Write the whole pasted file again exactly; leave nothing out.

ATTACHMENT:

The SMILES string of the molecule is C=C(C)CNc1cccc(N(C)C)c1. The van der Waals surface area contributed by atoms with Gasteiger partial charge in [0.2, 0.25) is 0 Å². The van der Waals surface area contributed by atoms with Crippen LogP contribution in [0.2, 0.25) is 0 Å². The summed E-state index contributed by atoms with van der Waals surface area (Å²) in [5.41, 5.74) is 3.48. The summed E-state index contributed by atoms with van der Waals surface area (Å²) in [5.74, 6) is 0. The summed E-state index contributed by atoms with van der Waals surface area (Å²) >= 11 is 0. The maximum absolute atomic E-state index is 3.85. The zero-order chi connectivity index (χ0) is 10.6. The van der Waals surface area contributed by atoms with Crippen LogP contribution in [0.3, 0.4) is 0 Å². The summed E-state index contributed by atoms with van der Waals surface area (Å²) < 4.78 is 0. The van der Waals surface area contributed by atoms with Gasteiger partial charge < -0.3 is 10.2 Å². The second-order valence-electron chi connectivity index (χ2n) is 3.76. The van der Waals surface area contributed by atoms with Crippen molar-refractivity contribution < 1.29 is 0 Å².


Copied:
The SMILES string of the molecule is C=C(C)CNc1cccc(N(C)C)c1. The van der Waals surface area contributed by atoms with Gasteiger partial charge in [0.2, 0.25) is 0 Å². The van der Waals surface area contributed by atoms with Crippen LogP contribution in [0.2, 0.25) is 0 Å². The summed E-state index contributed by atoms with van der Waals surface area (Å²) in [5.41, 5.74) is 3.48. The summed E-state index contributed by atoms with van der Waals surface area (Å²) in [5.74, 6) is 0. The summed E-state index contributed by atoms with van der Waals surface area (Å²) >= 11 is 0. The maximum absolute atomic E-state index is 3.85. The zero-order chi connectivity index (χ0) is 10.6. The van der Waals surface area contributed by atoms with Crippen LogP contribution in [0.3, 0.4) is 0 Å². The summed E-state index contributed by atoms with van der Waals surface area (Å²) < 4.78 is 0. The van der Waals surface area contributed by atoms with Gasteiger partial charge < -0.3 is 10.2 Å². The second-order valence-electron chi connectivity index (χ2n) is 3.76. The van der Waals surface area contributed by atoms with Crippen molar-refractivity contribution < 1.29 is 0 Å².